Mean Girls to the nth degree is the best way to describe DeBoard’s novel The Drowning Girls.
The McGinnis family is all set to begin a new life in “The Palms” a luxury gated community where husband Phil has just landed the job of community relations specialist. And with the job comes a home in the development that they can live in rent-free. His wife Liz and fourteen-year-old daughter Danielle are overwhelmed by the 4,000 square foot space. Liz, a high school guidance counselor, is hoping that Danielle will make some new friends in the neighborhood before she starts her freshman year at the school Liz teaches at.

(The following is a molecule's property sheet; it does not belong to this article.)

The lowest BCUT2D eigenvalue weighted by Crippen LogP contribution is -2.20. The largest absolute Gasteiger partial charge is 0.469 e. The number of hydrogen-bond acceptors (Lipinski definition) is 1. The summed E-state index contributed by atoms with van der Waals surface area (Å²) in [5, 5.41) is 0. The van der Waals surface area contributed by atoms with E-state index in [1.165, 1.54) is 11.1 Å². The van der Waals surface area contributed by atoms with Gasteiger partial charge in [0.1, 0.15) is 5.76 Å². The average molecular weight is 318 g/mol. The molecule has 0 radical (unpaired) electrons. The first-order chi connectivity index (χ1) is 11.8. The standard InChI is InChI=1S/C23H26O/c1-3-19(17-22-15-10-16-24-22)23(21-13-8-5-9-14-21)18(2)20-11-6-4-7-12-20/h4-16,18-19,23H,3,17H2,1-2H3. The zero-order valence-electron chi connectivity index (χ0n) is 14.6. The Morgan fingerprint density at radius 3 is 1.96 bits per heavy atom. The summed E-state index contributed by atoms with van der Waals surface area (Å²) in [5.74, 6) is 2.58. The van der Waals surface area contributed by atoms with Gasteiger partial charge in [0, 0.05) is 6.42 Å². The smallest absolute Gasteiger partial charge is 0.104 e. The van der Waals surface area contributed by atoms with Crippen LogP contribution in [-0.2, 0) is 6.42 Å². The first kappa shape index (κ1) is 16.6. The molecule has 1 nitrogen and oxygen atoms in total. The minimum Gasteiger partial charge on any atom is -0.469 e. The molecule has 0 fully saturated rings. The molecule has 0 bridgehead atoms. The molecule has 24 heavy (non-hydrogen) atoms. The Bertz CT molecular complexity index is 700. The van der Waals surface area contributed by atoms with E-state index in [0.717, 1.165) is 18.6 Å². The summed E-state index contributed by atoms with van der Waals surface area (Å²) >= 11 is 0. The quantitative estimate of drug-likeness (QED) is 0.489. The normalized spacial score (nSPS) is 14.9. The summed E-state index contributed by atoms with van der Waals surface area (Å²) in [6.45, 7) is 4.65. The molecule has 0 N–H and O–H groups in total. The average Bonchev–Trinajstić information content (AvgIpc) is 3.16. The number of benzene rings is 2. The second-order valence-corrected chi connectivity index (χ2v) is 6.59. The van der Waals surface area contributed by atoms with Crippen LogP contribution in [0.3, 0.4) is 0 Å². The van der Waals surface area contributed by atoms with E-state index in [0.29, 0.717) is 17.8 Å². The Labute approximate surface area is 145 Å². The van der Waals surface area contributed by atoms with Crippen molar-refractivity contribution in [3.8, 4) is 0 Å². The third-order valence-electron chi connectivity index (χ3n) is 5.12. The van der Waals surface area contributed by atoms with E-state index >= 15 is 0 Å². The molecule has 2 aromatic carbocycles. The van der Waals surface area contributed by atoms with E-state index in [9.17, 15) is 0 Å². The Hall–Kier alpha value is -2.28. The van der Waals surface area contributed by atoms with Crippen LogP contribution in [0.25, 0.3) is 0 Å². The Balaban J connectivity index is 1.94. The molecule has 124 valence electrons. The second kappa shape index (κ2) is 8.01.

Slowly, they begin to get to know their neighbors. And that is even more intimidating. For Liz, these women are in a different league. Very few have jobs, and most spend their time shopping and lunching. And ogling her husband Phil.
Danielle has had better luck making friends. One in particular, Kelsey, starts spending most of her days at the McGinnis home. Kelsey seems very mature for a fifteen-year-old and certainly looks and dresses very differently than Danielle. Danielle and Kelsey spend a lot of time by the pool or in Danielle’s room doing who knows what. But Liz seems to know exactly what Kelsey is up to.
Ogling her husband Phil.
Phil is starting to become uncomfortable around Kelsey as well but is sure this flirtation and/or crush will eventually blow over.
Phil is wrong.
Can one young girl completely ruin a family? This novel will give you the answer.